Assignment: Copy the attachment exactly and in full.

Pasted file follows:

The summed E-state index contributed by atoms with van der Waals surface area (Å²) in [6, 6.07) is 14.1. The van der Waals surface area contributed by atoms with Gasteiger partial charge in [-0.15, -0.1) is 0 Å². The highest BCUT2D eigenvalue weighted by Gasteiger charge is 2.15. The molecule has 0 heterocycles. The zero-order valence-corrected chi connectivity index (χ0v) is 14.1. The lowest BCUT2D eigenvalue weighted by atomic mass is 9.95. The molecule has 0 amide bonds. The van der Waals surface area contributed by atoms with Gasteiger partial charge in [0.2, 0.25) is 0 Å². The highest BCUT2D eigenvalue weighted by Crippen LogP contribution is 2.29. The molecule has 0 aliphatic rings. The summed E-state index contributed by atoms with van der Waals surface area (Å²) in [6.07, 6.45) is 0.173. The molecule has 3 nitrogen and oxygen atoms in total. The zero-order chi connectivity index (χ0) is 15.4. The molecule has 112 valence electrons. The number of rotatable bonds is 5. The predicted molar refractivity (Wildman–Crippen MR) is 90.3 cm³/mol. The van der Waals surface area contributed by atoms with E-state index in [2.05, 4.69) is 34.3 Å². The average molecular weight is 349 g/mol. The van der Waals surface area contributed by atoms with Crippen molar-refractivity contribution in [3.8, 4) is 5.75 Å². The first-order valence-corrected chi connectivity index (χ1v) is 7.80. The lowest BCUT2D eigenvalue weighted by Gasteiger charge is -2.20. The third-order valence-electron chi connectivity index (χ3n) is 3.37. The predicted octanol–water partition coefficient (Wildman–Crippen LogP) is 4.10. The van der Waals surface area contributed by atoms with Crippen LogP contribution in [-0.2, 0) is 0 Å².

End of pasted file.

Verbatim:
The summed E-state index contributed by atoms with van der Waals surface area (Å²) in [6, 6.07) is 14.1. The van der Waals surface area contributed by atoms with Gasteiger partial charge in [-0.15, -0.1) is 0 Å². The highest BCUT2D eigenvalue weighted by Gasteiger charge is 2.15. The molecule has 0 heterocycles. The zero-order valence-corrected chi connectivity index (χ0v) is 14.1. The lowest BCUT2D eigenvalue weighted by atomic mass is 9.95. The molecule has 0 amide bonds. The van der Waals surface area contributed by atoms with Gasteiger partial charge in [0.2, 0.25) is 0 Å². The highest BCUT2D eigenvalue weighted by Crippen LogP contribution is 2.29. The molecule has 0 aliphatic rings. The summed E-state index contributed by atoms with van der Waals surface area (Å²) in [6.07, 6.45) is 0.173. The molecule has 3 nitrogen and oxygen atoms in total. The zero-order chi connectivity index (χ0) is 15.4. The molecule has 112 valence electrons. The number of rotatable bonds is 5. The predicted molar refractivity (Wildman–Crippen MR) is 90.3 cm³/mol. The van der Waals surface area contributed by atoms with E-state index in [2.05, 4.69) is 34.3 Å². The average molecular weight is 349 g/mol. The van der Waals surface area contributed by atoms with Crippen molar-refractivity contribution in [3.8, 4) is 5.75 Å². The first-order valence-corrected chi connectivity index (χ1v) is 7.80. The lowest BCUT2D eigenvalue weighted by Gasteiger charge is -2.20. The third-order valence-electron chi connectivity index (χ3n) is 3.37. The predicted octanol–water partition coefficient (Wildman–Crippen LogP) is 4.10. The van der Waals surface area contributed by atoms with Crippen LogP contribution in [-0.2, 0) is 0 Å².